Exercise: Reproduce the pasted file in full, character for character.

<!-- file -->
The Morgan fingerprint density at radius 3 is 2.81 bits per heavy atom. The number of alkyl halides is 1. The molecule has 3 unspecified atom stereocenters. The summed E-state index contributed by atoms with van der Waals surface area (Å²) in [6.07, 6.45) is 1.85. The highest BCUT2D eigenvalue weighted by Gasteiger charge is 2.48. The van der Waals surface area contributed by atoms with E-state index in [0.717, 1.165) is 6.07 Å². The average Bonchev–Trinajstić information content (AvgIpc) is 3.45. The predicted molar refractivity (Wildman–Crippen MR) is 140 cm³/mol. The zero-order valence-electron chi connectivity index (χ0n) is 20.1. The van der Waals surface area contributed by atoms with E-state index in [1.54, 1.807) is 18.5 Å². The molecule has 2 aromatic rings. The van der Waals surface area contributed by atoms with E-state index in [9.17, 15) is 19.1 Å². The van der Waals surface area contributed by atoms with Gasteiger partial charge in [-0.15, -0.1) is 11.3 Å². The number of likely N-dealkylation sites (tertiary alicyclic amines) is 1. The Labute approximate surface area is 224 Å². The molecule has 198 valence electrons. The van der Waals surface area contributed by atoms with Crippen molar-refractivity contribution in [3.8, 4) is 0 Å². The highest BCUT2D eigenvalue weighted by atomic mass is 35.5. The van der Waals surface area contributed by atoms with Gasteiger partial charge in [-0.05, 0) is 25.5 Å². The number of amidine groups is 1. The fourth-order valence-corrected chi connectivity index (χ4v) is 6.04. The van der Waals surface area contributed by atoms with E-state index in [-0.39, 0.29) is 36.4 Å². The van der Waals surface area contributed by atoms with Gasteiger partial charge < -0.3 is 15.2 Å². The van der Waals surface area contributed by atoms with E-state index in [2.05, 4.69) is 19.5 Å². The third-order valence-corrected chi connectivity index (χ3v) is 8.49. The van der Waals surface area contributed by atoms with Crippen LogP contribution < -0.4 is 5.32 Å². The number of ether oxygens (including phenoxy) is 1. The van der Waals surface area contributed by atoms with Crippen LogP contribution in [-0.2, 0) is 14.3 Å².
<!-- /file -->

The Morgan fingerprint density at radius 3 is 2.81 bits per heavy atom. The number of alkyl halides is 1. The molecule has 3 unspecified atom stereocenters. The summed E-state index contributed by atoms with van der Waals surface area (Å²) in [6.07, 6.45) is 1.85. The highest BCUT2D eigenvalue weighted by Gasteiger charge is 2.48. The van der Waals surface area contributed by atoms with E-state index in [0.717, 1.165) is 6.07 Å². The average Bonchev–Trinajstić information content (AvgIpc) is 3.45. The predicted molar refractivity (Wildman–Crippen MR) is 140 cm³/mol. The zero-order valence-electron chi connectivity index (χ0n) is 20.1. The van der Waals surface area contributed by atoms with E-state index in [1.54, 1.807) is 18.5 Å². The molecule has 2 aromatic rings. The van der Waals surface area contributed by atoms with E-state index in [9.17, 15) is 19.1 Å². The van der Waals surface area contributed by atoms with Gasteiger partial charge in [-0.15, -0.1) is 11.3 Å². The number of likely N-dealkylation sites (tertiary alicyclic amines) is 1. The Labute approximate surface area is 224 Å². The molecule has 198 valence electrons. The van der Waals surface area contributed by atoms with Crippen molar-refractivity contribution in [3.8, 4) is 0 Å². The highest BCUT2D eigenvalue weighted by atomic mass is 35.5. The van der Waals surface area contributed by atoms with Gasteiger partial charge in [-0.05, 0) is 25.5 Å². The number of amidine groups is 1. The fourth-order valence-corrected chi connectivity index (χ4v) is 6.04. The van der Waals surface area contributed by atoms with E-state index in [-0.39, 0.29) is 36.4 Å². The van der Waals surface area contributed by atoms with Gasteiger partial charge < -0.3 is 15.2 Å². The van der Waals surface area contributed by atoms with E-state index in [2.05, 4.69) is 19.5 Å². The third-order valence-corrected chi connectivity index (χ3v) is 8.49. The van der Waals surface area contributed by atoms with Crippen LogP contribution < -0.4 is 5.32 Å². The number of ether oxygens (including phenoxy) is 1. The van der Waals surface area contributed by atoms with Crippen LogP contribution in [-0.2, 0) is 14.3 Å².